Our Trip to Tennessee with Uncle Nearest 1856 Whiskey & The Secret History of Nathan Green & Jack Daniel's

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As owners of Dogwood Tavern, we were recently invited by the new whiskey brand Uncle Nearest 1856 to go to Tennessee to attend the Founder’s Tour and learn more about the history behind the premium whiskey, Uncle Nearest, in the town of Lynchburg Tennessee. 

So co-owner, Chad Ratliff, hopped on a few flights a made it just in time. The tour included stops at Dan Call FarmMiss Mary Bobo’s Boarding House, Farmer’s Bank/Downtown Lynchburg, Highview Cemetery/Lynchburg Cemetery, Barrel House BBQ, Nearest Green Distillery at Sand Creek Farms. You can learn more about the Founder’s Tour locations here.

All of the photos below were taken by Chad while on the tour in Tennessee.

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But first, a quick History…

Nathan “Nearest” Green (aka Uncle Nearest) was the first African-American master distiller on record in the United States who not only perfected Tennessee Whiskey, but also, and maybe more importantly, taught Jack Daniel (aka Jack Daniel’s) everything he knew about whiskey.

Unfortunately, aside from the Green family and a whisper around town, no-one really had any clue about this hidden history where Nathan Green and Jack Daniel first began distilling whiskey together until Fawn Weaver uncovered it and brought their true story to life

From the NY TimesAccording to Ms. Weaver, Green was rented out by his owners, a firm called Landis & Green, to farmers around Lynchburg, including Dan Call, a wealthy landowner and preacher who also employed a teenager named Jack Daniel to help make whiskey. Green, already adept at distilling, took Daniel under his wing and, after the Civil War and the end of slavery, went to work for him in his fledgling whiskey operation.

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Best-selling author and TEDx alum, Fawn Weaver (seen above leading the Founder’s Tour), created and launched Uncle Nearest 1856 Whiskey to honor and pay tribute to the legacy and craft of the best whiskey maker the world never knew, Nathan “Nearest” Green.

Fawn wrote the forward in the book “Jack Daniel’s Legacy” by Ben A. Green and now has the rights to Green’s biography and is writing a book honoring his life. 

“We have the enormous responsibility of raising up one legend without harming the legacy of another,” Weaver says. “Because I have no doubt if Nearest was here he would be raising a glass to Jack and Jack would be raising a glass to Nearest.” ~ from The Tennessean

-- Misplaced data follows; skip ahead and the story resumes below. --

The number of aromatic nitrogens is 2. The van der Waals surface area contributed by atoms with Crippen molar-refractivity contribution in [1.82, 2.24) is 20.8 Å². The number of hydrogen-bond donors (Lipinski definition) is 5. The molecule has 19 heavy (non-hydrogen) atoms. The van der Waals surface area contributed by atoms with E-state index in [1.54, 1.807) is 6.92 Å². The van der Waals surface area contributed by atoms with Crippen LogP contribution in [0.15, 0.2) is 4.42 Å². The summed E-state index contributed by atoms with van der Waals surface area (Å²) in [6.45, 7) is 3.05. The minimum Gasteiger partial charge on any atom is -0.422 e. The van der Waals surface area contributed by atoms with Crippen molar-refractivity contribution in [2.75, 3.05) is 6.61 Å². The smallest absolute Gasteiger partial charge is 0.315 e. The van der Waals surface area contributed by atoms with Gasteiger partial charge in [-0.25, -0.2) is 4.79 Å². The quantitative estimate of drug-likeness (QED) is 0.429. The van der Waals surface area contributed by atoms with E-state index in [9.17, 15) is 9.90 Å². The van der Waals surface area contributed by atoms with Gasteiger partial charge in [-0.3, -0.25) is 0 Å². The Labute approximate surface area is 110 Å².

Apparently, Jack and Nathan were close friends.

Dan Call’s Farm

Dan Call’s Farm

The Dan Call Farm (above), which Fawn is carefully restoring, and the surrounding 313 acre property (below) which were used by Green and Daniel, including a beautiful natural running spring, along with a peek inside the house… the old wooden walls are marked with brand burns for D.H. Call whiskey… the peeling wallpaper reveals newspaper from 1898 which they used as insulation during that era.

The Town of Lynchburg, Tennessee…

The Green & Daniel Gravesite…

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Uncle Nearest Distillery…

Currently under renovation, the Uncle Nearest distillery in Sand Creek Farms, an historic Tennessee walking horse farm (shown below).

It was such an honor to get a peek inside this hidden historical treasure as well as help the brand share their story with their amazing Uncle Nearest Whiskey.

Uncle Nearest recently launched their first commercial which aired right after the Super Bowl… Watch it below.

Have you tried Uncle Nearest Whiskey yet?

Find Uncle Nearest on I N S T A G R A M // @unclenearest

Find Uncle Nearest on F A C E B O O K // Uncle Nearest

Follow @dogwood_tavern on Instgarm for a fun Uncle Nearest giveaway coming this week!

Photos by Chad Ratliff, edits and text by Maegan Tintari

* Find the original post at www.loveMaegan.com

Dogwood Tavern Renovation Stage 1 : From the Window to the Wall

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 Renovation Stage 1: From the Window to the Wall.

One of the first changes we made when we began our renovation back in late October 2016 was breaking out this wall that blocked visual access to each of the large rooms to make one cohesive space.